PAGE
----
Arthur M. Bueche Award

2020 Arthur M. Bueche Award Acceptance Remarks

Dr. Arden L. Bement, Jr. 
2020 Arthur M. Bueche Award Winner 
Acceptance Remarks

Thank you Vice President Brierley for your generous introduction. I wish also to express my thanks to the Bueche family, the awards selection committee, and President Anderson, who notified me of my selection. This award is especially meaningful to me because it is named for a giant in scientific research, technology commercialization, and R&D policy, Arthur M Bueche.

I worked at the G.E. Hanford Laboratories in Richland, Washington from 1954 to 1964 when Guy Suits was director of the G.E. Research Laboratory. Although I did not meet Dr. Bueche during that time, I did sit next to him at a banquet shortly before his untimely death in 1981.

We spent part of this memorable dinner discussing the satisfaction of working in the space between discovery and application where innovations are seeded, the value of learning by doing and studying successful leaders, and the satisfactions that can come from traversing several learning curves during a career.

Our discussion encouraged me to continue my career of directing R&D programs within the Bueche triangle at the confluence of government, industry, and university R&D. These partnerships have included advanced energy technologies, advanced materials for space and defense systems, computer-integrated design and manufacturing, high-speed integrated circuits, high-temperature superconductors, and policy research and development.  

My 37-year membership in the NAE has greatly reinforced this career path by offering many learning curves. It enabled me to serve on four NRC boards, chair the National Materials Advisory Board and the Commission for Engineering and Technical Systems, and participate in over 20 funded studies.  Friendships and working relationships I have had with members of the three academies have been of great value throughout my career.

Since the “rust-belt” contraction of the 1960s and 70s, there have been major developments within the Bueche triangle.  For example:

  • Industries have increasingly located technology development centers and subsidiaries near universities and government labs both in the U.S. and abroad to facilitate R&D partnerships and enhance customer relationships.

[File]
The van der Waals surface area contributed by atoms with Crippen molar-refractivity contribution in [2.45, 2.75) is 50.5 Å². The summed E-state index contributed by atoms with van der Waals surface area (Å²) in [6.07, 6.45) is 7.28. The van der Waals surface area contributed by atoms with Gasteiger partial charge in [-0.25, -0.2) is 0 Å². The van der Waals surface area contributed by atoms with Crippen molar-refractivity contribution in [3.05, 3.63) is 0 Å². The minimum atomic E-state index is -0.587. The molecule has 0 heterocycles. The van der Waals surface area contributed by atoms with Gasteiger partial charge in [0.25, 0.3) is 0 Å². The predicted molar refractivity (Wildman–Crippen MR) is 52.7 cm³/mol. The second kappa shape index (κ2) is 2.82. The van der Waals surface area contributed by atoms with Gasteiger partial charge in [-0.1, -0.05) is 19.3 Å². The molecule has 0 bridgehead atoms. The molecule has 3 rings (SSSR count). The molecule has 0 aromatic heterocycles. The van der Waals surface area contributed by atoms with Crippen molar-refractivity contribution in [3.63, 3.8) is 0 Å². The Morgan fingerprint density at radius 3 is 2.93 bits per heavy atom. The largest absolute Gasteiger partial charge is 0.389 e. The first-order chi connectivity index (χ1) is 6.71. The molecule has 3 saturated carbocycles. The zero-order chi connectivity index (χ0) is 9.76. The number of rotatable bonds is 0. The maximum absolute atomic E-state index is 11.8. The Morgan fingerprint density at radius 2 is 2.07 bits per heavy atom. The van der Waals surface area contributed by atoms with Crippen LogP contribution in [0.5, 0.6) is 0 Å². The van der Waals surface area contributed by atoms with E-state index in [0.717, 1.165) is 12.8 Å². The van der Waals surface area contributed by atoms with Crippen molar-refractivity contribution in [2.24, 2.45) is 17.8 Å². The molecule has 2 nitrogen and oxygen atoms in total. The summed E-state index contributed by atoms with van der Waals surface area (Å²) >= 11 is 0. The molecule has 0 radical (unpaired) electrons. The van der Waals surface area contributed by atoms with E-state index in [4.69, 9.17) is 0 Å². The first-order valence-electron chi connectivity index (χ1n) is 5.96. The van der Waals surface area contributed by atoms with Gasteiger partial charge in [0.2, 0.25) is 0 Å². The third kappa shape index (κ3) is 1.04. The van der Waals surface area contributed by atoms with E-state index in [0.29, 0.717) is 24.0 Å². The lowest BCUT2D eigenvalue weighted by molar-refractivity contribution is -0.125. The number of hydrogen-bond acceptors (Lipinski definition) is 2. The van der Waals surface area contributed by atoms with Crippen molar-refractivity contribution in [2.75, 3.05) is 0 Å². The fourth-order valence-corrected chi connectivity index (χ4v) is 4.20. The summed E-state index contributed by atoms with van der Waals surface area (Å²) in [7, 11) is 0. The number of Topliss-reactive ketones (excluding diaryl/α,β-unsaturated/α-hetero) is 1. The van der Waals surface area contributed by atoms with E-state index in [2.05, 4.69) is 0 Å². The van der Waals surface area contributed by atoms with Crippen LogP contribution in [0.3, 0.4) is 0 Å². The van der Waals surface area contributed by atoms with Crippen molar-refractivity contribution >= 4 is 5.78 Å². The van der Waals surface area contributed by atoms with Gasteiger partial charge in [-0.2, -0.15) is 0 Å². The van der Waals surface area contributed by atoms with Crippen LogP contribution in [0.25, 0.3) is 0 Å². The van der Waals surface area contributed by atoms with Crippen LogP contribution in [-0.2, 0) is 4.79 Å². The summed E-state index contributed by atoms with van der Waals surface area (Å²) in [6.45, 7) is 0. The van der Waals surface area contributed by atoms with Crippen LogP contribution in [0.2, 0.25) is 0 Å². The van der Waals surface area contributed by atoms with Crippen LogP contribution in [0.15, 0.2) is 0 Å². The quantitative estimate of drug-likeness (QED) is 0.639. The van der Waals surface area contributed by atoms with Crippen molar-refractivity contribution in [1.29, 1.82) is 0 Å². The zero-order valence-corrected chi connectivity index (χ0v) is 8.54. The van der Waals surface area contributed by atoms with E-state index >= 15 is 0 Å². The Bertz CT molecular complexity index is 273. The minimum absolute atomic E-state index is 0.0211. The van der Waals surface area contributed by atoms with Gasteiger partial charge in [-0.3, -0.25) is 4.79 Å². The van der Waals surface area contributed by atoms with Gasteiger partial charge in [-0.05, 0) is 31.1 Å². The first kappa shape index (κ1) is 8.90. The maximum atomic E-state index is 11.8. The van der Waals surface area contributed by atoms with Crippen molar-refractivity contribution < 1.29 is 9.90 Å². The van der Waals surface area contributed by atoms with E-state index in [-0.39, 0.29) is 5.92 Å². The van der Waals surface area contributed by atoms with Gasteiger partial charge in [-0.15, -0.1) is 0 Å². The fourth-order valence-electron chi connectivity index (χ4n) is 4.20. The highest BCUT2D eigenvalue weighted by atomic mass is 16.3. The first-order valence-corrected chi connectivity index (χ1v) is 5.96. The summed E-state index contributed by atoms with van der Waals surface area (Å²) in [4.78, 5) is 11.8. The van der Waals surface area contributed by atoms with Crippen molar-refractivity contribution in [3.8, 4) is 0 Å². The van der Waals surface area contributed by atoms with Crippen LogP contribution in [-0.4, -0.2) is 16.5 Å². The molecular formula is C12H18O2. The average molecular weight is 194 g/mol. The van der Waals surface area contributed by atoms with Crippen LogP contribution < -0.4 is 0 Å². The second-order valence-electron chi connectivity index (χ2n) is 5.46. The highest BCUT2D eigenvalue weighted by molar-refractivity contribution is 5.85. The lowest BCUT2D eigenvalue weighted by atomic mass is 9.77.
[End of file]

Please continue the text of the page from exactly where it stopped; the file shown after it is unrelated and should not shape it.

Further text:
• Some government-funded research centers at leading universities now involve multiple collaborating universities and foreign investigators.
  • An increasing number of peer-reviewed journal publications by U.S. researchers are coauthored with international collaborators.
  • Research universities now not only operate research parks but also provide innovation centers and foundries for their students to fast-prototype their inventions with computer modeling and additive manufacturing.
  •  A few leading research universities can now spawn up to 100 new startups per year.
  •  And some universities have established faculty and student exchanges with universities abroad in innovation and entrepreneurship. The partnership between MIT and the Skolkovo Institute of Science and Technology near Moscow is a prime example.

These developments and many more have substantially contributed to compressing the transition time from discovery to market to about half or less of what it was 50 years ago. 

Arthur Bueche, who was a steadfast champion of building the nation’s economy through the convergence of R&D in the Bueche triangle would have been delighted with these outcomes.

In closing, I wish to thank the nominator and supporters for my award. My nominator was Norman Augustine, former CEO and chair of Lockheed Martin.  My supporters were:

  • Craig Barrett, retired CEO and chair of Intel Corporation;
  • France Córdova, president emerita of Purdue University, and former director of NSF;
  • Edward Crawley, Ford Professor of Engineering, MIT, and founding president of the Skolkovo Institute of Science and Technology;
  • Richard Meserve, senior counsel, Covington and Burling LLP, former chairman of the U.S. Nuclear Regulatory Commission, and president emeritus of the Carnegie Institute for Science;
  • Hratch Semerjian, former acting director and chief scientist of the National Institute of Standards and Technology; and
  •  Henry Yang, chancellor of the University of California, Santa Barbara.

My gratitude to these great leaders and admiration of their impacts on our nation’s research and development base runs deep. I want to give special thanks to John Grundy of Purdue’s College of Engineering who provided my nominator and supporters with needed information.  And to all NAE members I give special tanks for this wonderful award.